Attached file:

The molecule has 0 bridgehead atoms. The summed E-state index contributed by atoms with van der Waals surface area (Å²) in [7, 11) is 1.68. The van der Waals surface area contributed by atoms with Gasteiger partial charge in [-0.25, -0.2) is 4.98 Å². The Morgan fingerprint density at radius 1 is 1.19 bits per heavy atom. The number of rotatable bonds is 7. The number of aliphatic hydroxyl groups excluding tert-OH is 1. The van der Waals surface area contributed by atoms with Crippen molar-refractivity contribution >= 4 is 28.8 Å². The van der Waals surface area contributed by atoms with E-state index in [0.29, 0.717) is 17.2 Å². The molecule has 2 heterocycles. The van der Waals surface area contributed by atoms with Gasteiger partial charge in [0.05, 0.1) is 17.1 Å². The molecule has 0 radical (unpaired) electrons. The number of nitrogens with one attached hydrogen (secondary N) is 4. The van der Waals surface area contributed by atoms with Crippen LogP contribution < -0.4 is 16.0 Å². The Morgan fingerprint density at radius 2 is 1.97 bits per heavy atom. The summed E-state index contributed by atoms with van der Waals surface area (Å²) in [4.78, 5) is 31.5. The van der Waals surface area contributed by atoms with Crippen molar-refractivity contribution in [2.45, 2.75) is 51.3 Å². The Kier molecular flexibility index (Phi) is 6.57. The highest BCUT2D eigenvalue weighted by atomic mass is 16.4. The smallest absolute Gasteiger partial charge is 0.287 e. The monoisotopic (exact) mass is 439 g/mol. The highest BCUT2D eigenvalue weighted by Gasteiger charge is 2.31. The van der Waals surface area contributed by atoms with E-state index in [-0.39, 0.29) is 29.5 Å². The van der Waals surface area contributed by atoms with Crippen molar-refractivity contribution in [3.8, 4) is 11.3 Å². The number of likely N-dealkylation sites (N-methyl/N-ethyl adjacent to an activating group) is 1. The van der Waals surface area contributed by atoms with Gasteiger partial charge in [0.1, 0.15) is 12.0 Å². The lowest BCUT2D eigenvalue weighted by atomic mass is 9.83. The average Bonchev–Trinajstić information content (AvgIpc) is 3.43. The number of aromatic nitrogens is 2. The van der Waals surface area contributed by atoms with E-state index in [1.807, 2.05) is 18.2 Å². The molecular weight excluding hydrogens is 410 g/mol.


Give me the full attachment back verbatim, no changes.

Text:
The molecule has 0 bridgehead atoms. The summed E-state index contributed by atoms with van der Waals surface area (Å²) in [7, 11) is 1.68. The van der Waals surface area contributed by atoms with Gasteiger partial charge in [-0.25, -0.2) is 4.98 Å². The Morgan fingerprint density at radius 1 is 1.19 bits per heavy atom. The number of rotatable bonds is 7. The number of aliphatic hydroxyl groups excluding tert-OH is 1. The van der Waals surface area contributed by atoms with Crippen molar-refractivity contribution >= 4 is 28.8 Å². The van der Waals surface area contributed by atoms with E-state index in [0.29, 0.717) is 17.2 Å². The molecule has 2 heterocycles. The van der Waals surface area contributed by atoms with Gasteiger partial charge in [0.05, 0.1) is 17.1 Å². The molecule has 0 radical (unpaired) electrons. The number of nitrogens with one attached hydrogen (secondary N) is 4. The van der Waals surface area contributed by atoms with Crippen LogP contribution < -0.4 is 16.0 Å². The Morgan fingerprint density at radius 2 is 1.97 bits per heavy atom. The summed E-state index contributed by atoms with van der Waals surface area (Å²) in [4.78, 5) is 31.5. The van der Waals surface area contributed by atoms with Crippen molar-refractivity contribution in [2.45, 2.75) is 51.3 Å². The Kier molecular flexibility index (Phi) is 6.57. The highest BCUT2D eigenvalue weighted by atomic mass is 16.4. The smallest absolute Gasteiger partial charge is 0.287 e. The monoisotopic (exact) mass is 439 g/mol. The highest BCUT2D eigenvalue weighted by Gasteiger charge is 2.31. The van der Waals surface area contributed by atoms with E-state index in [-0.39, 0.29) is 29.5 Å². The van der Waals surface area contributed by atoms with Crippen molar-refractivity contribution in [3.8, 4) is 11.3 Å². The number of likely N-dealkylation sites (N-methyl/N-ethyl adjacent to an activating group) is 1. The van der Waals surface area contributed by atoms with Gasteiger partial charge in [0.1, 0.15) is 12.0 Å². The lowest BCUT2D eigenvalue weighted by atomic mass is 9.83. The average Bonchev–Trinajstić information content (AvgIpc) is 3.43. The number of aromatic nitrogens is 2. The van der Waals surface area contributed by atoms with E-state index in [1.807, 2.05) is 18.2 Å². The molecular weight excluding hydrogens is 410 g/mol.